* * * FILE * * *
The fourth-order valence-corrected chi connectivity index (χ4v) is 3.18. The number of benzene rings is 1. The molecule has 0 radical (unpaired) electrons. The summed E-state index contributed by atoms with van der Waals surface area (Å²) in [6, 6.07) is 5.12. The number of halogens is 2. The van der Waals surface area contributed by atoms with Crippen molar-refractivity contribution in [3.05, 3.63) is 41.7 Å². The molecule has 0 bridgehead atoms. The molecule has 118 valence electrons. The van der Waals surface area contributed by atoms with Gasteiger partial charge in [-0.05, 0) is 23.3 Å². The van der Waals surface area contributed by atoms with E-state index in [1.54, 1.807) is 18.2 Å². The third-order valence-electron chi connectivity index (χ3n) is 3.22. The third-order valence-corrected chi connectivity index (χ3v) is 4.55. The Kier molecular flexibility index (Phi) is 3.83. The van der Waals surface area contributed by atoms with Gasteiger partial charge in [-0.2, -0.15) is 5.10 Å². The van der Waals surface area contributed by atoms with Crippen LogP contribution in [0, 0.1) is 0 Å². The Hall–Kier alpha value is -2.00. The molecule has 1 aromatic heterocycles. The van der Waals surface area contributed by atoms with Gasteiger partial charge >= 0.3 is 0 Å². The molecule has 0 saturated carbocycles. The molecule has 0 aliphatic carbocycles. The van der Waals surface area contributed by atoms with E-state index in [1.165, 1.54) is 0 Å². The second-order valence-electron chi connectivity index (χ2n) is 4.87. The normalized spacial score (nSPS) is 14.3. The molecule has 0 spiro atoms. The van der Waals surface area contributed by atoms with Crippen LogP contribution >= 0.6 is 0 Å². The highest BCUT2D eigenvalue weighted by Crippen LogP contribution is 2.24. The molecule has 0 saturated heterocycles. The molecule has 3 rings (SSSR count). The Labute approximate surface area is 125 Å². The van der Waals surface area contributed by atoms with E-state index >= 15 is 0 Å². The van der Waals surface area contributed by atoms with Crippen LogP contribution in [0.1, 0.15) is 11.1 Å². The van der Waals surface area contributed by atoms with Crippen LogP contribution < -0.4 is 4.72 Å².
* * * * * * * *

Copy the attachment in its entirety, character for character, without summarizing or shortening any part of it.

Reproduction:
The fourth-order valence-corrected chi connectivity index (χ4v) is 3.18. The number of benzene rings is 1. The molecule has 0 radical (unpaired) electrons. The summed E-state index contributed by atoms with van der Waals surface area (Å²) in [6, 6.07) is 5.12. The number of halogens is 2. The van der Waals surface area contributed by atoms with Crippen molar-refractivity contribution in [3.05, 3.63) is 41.7 Å². The molecule has 0 bridgehead atoms. The molecule has 118 valence electrons. The van der Waals surface area contributed by atoms with Gasteiger partial charge in [-0.05, 0) is 23.3 Å². The van der Waals surface area contributed by atoms with E-state index in [1.54, 1.807) is 18.2 Å². The third-order valence-electron chi connectivity index (χ3n) is 3.22. The third-order valence-corrected chi connectivity index (χ3v) is 4.55. The Kier molecular flexibility index (Phi) is 3.83. The van der Waals surface area contributed by atoms with Gasteiger partial charge in [-0.2, -0.15) is 5.10 Å². The van der Waals surface area contributed by atoms with Crippen LogP contribution in [0, 0.1) is 0 Å². The Hall–Kier alpha value is -2.00. The molecule has 1 aromatic heterocycles. The van der Waals surface area contributed by atoms with Gasteiger partial charge >= 0.3 is 0 Å². The molecule has 0 saturated carbocycles. The molecule has 0 aliphatic carbocycles. The van der Waals surface area contributed by atoms with E-state index in [1.165, 1.54) is 0 Å². The second-order valence-electron chi connectivity index (χ2n) is 4.87. The normalized spacial score (nSPS) is 14.3. The molecule has 0 spiro atoms. The van der Waals surface area contributed by atoms with Crippen LogP contribution >= 0.6 is 0 Å². The highest BCUT2D eigenvalue weighted by Crippen LogP contribution is 2.24. The molecule has 0 saturated heterocycles. The molecule has 3 rings (SSSR count). The Labute approximate surface area is 125 Å². The van der Waals surface area contributed by atoms with E-state index >= 15 is 0 Å². The van der Waals surface area contributed by atoms with Crippen LogP contribution in [0.1, 0.15) is 11.1 Å². The van der Waals surface area contributed by atoms with Crippen LogP contribution < -0.4 is 4.72 Å².